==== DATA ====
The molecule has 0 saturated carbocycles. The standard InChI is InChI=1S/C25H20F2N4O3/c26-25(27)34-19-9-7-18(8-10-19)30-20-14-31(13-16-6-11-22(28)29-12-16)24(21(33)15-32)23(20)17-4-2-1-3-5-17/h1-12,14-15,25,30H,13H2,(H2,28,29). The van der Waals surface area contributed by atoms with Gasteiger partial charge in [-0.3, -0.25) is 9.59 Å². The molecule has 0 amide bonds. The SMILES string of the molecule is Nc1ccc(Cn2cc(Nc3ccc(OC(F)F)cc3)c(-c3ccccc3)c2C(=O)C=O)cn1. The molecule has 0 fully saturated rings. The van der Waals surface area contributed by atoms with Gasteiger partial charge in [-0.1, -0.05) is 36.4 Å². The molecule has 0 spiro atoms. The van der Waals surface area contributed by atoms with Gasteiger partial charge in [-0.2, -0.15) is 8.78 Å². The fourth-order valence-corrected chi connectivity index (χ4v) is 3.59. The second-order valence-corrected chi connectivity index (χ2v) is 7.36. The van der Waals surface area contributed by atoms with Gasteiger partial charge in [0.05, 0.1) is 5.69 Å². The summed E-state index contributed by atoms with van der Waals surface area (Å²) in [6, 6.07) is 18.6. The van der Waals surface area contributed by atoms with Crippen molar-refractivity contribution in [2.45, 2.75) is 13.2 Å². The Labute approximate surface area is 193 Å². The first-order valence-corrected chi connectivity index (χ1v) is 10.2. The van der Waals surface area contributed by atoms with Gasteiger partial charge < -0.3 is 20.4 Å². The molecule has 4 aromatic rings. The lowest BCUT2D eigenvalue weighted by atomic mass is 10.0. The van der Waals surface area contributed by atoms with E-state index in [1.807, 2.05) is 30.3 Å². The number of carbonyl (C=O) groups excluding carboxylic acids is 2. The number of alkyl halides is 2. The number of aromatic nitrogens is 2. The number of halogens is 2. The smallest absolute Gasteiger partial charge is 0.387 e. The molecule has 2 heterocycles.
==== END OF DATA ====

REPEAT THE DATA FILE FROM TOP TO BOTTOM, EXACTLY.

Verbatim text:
The molecule has 0 saturated carbocycles. The standard InChI is InChI=1S/C25H20F2N4O3/c26-25(27)34-19-9-7-18(8-10-19)30-20-14-31(13-16-6-11-22(28)29-12-16)24(21(33)15-32)23(20)17-4-2-1-3-5-17/h1-12,14-15,25,30H,13H2,(H2,28,29). The van der Waals surface area contributed by atoms with Gasteiger partial charge in [-0.3, -0.25) is 9.59 Å². The molecule has 0 amide bonds. The SMILES string of the molecule is Nc1ccc(Cn2cc(Nc3ccc(OC(F)F)cc3)c(-c3ccccc3)c2C(=O)C=O)cn1. The molecule has 0 fully saturated rings. The van der Waals surface area contributed by atoms with Gasteiger partial charge in [-0.1, -0.05) is 36.4 Å². The molecule has 0 spiro atoms. The van der Waals surface area contributed by atoms with Gasteiger partial charge in [-0.2, -0.15) is 8.78 Å². The fourth-order valence-corrected chi connectivity index (χ4v) is 3.59. The second-order valence-corrected chi connectivity index (χ2v) is 7.36. The van der Waals surface area contributed by atoms with Gasteiger partial charge in [0.05, 0.1) is 5.69 Å². The summed E-state index contributed by atoms with van der Waals surface area (Å²) in [6, 6.07) is 18.6. The van der Waals surface area contributed by atoms with Crippen molar-refractivity contribution in [2.45, 2.75) is 13.2 Å². The Labute approximate surface area is 193 Å². The first-order valence-corrected chi connectivity index (χ1v) is 10.2. The van der Waals surface area contributed by atoms with Gasteiger partial charge < -0.3 is 20.4 Å². The molecule has 4 aromatic rings. The lowest BCUT2D eigenvalue weighted by atomic mass is 10.0. The van der Waals surface area contributed by atoms with E-state index in [1.807, 2.05) is 30.3 Å². The number of carbonyl (C=O) groups excluding carboxylic acids is 2. The number of alkyl halides is 2. The number of aromatic nitrogens is 2. The number of halogens is 2. The smallest absolute Gasteiger partial charge is 0.387 e. The molecule has 2 heterocycles.